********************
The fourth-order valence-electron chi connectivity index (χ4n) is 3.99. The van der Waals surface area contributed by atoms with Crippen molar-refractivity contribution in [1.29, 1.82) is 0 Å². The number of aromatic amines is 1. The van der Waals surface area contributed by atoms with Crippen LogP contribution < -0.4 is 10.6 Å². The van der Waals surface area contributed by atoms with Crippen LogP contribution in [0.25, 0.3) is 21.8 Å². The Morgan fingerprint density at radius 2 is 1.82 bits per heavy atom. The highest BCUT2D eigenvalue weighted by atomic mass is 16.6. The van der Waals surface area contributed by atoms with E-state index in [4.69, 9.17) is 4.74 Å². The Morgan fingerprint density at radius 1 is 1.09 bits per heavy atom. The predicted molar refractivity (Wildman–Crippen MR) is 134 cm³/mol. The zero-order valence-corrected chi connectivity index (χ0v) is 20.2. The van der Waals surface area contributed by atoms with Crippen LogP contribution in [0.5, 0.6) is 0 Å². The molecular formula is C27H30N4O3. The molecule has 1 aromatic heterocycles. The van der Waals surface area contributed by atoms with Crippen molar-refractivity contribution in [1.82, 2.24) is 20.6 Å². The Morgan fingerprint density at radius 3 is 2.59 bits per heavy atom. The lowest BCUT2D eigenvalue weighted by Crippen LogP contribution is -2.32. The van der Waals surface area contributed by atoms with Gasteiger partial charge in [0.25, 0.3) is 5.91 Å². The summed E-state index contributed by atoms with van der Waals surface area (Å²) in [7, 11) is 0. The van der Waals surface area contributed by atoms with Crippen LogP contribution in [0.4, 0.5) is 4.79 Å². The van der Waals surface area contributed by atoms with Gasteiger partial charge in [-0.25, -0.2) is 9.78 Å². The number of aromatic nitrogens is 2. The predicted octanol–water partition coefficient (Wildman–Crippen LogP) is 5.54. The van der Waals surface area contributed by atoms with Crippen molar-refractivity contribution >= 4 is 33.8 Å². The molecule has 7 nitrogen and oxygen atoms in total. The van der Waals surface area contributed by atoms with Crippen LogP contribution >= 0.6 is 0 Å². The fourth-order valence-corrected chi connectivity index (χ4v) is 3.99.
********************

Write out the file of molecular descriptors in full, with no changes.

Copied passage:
The fourth-order valence-electron chi connectivity index (χ4n) is 3.99. The van der Waals surface area contributed by atoms with Crippen molar-refractivity contribution in [1.29, 1.82) is 0 Å². The number of aromatic amines is 1. The van der Waals surface area contributed by atoms with Crippen LogP contribution < -0.4 is 10.6 Å². The van der Waals surface area contributed by atoms with Crippen LogP contribution in [0.25, 0.3) is 21.8 Å². The Morgan fingerprint density at radius 2 is 1.82 bits per heavy atom. The highest BCUT2D eigenvalue weighted by atomic mass is 16.6. The van der Waals surface area contributed by atoms with E-state index in [4.69, 9.17) is 4.74 Å². The Morgan fingerprint density at radius 1 is 1.09 bits per heavy atom. The predicted molar refractivity (Wildman–Crippen MR) is 134 cm³/mol. The zero-order valence-corrected chi connectivity index (χ0v) is 20.2. The van der Waals surface area contributed by atoms with Crippen LogP contribution in [0.5, 0.6) is 0 Å². The molecular formula is C27H30N4O3. The molecule has 1 aromatic heterocycles. The van der Waals surface area contributed by atoms with Crippen molar-refractivity contribution in [1.82, 2.24) is 20.6 Å². The Morgan fingerprint density at radius 3 is 2.59 bits per heavy atom. The lowest BCUT2D eigenvalue weighted by Crippen LogP contribution is -2.32. The van der Waals surface area contributed by atoms with Gasteiger partial charge in [0.25, 0.3) is 5.91 Å². The summed E-state index contributed by atoms with van der Waals surface area (Å²) in [7, 11) is 0. The van der Waals surface area contributed by atoms with Crippen LogP contribution in [0.4, 0.5) is 4.79 Å². The van der Waals surface area contributed by atoms with Gasteiger partial charge in [-0.25, -0.2) is 9.78 Å². The number of aromatic nitrogens is 2. The predicted octanol–water partition coefficient (Wildman–Crippen LogP) is 5.54. The van der Waals surface area contributed by atoms with Crippen molar-refractivity contribution >= 4 is 33.8 Å². The molecule has 7 nitrogen and oxygen atoms in total. The van der Waals surface area contributed by atoms with Crippen LogP contribution >= 0.6 is 0 Å². The fourth-order valence-corrected chi connectivity index (χ4v) is 3.99.